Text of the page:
NEW DIRECTIONS IN FOSTERING EARLY LITERACY DEVELOPMENT
Authors: Jenny A. Roberts , Kathleen A. Scott and Evelyn R. Klein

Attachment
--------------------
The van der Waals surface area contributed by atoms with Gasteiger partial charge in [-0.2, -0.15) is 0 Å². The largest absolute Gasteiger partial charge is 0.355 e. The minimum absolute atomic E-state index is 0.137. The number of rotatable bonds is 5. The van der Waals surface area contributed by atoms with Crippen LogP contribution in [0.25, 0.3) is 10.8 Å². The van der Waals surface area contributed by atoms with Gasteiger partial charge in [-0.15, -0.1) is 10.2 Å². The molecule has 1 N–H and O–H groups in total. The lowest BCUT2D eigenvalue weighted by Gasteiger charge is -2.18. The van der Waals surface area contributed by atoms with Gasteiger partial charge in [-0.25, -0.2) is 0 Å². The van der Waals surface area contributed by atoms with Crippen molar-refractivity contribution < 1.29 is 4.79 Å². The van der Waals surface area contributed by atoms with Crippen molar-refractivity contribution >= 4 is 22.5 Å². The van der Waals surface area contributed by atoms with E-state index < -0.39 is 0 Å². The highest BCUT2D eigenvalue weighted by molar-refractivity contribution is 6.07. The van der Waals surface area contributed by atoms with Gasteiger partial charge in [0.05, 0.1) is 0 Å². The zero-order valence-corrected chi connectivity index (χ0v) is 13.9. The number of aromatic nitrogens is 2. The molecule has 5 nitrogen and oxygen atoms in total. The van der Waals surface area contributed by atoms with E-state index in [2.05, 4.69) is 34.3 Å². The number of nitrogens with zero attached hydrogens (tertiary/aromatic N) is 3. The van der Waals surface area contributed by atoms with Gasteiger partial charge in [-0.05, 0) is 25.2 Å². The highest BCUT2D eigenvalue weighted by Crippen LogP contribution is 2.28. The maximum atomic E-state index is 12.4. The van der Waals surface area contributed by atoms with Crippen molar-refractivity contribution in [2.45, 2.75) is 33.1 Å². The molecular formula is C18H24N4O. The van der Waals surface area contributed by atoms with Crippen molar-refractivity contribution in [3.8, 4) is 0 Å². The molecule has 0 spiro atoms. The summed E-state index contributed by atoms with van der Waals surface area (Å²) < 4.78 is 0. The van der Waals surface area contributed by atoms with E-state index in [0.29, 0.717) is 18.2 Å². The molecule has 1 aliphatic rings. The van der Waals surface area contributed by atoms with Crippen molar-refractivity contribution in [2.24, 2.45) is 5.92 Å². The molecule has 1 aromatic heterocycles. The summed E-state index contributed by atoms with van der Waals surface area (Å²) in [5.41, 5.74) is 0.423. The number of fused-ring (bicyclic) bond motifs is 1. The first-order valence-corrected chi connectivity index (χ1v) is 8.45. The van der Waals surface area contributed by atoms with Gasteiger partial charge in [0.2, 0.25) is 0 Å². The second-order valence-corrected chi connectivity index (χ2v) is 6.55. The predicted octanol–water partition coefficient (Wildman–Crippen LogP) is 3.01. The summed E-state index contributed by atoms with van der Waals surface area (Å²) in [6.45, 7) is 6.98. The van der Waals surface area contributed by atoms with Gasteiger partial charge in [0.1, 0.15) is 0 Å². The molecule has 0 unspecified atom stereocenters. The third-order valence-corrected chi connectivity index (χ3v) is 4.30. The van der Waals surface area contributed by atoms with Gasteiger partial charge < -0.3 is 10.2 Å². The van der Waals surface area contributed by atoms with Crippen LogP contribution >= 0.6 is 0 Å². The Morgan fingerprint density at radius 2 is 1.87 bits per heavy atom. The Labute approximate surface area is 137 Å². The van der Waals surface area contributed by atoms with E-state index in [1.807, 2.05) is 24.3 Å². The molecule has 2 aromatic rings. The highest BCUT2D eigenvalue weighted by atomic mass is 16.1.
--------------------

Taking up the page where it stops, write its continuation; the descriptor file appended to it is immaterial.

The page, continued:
Abstract: Proficient reading occurs as a result of a strong foundation in literacy and language. How best to foster emergent literacy and beginning reading has been a somewhat controversial issue, as the history of reading instruction shows some disagreements among teachers, researchers and others, commonly referred to as ―the reading wars‖ (Morrow and Tracey, 2002). At the center of this disagreement has been whether reading should be taught using a meaning-based approach (whole language) or a code-based approach (skills based). An examination of instruction for beginning reading in 2010 provides a look forward, but in order to best understand this topic at this time, it is instructive to take a brief look backward. Morrow and Tracey (2002) describe a whole-word method, in which children essentially memorize whole words without analyzing their internal structures. Typically whole-word methods are embedded in a larger type of instruction known as ―whole-language,‖ (Goodman, 1970) in which children are engaged with the meanings of text from the very beginning of exposure to text, using a literature-rich environment. In contrast, a code-focused approach, or phonics (Chall, 1983), is sometimes called a ―skills-based approach‖ in that it emphasizes discrete skills often taught in isolation, such as identifying consonants, vowels, letter blends, consonant and vowel digraphs, and words containing these constituents (Snow, Burns, and Griffin, 1998). The meaning of text is typically ensured by utilizing text structures that are well within the linguistic comprehension abilities of beginning readers. Current research, however, provides clarity regarding the role of decoding and comprehending text in the teaching of reading. The research indicates that rather than appealing to one type of approach over another, educators would benefit from the understanding that reading may be best depicted by the use of a braid. A braid that depicts the underlying components of readings should consist of at least two major strands, as characterized by numerous authors. For example, Dickinson and his colleagues (2003) described language acquisition as ―a complex French braid of abilities‖ (Dickinson, McCabe, Anastasopoulos, Peisner-Feinberg, and Poe, 2003, p. 465) in which oral language components such as vocabulary and syntax are interwoven with reading and writing during a child‘s development. Similarly, Scarborough (2001) described the interweaving of oral language skills and reading acquisition as many strands in a tightly woven rope. Both authors depict components of oral language that affect decoding ability in one strand, and components of oral language that affect the ability to comprehend text in the other strand, which can be thought of respectively as code-based and meaning-based components of reading. The usefulness of a braid as a metaphorical depiction is that it emphasizes each strand‘s unique contribution to the ability to read, their close interrelatedness, and their ongoing weaving forward in development. In this chapter we will provide an overview of the components of code-based instruction and meaning-based instruction, and will highlight several research-based approaches and programs to provide readers with a good understanding of how both types of instruction are currently practiced. We will also describe some combined approaches, and how these have been used within a framework of differentiated instruction. We will conclude with a discussion of some possible future directions for early reading instruction.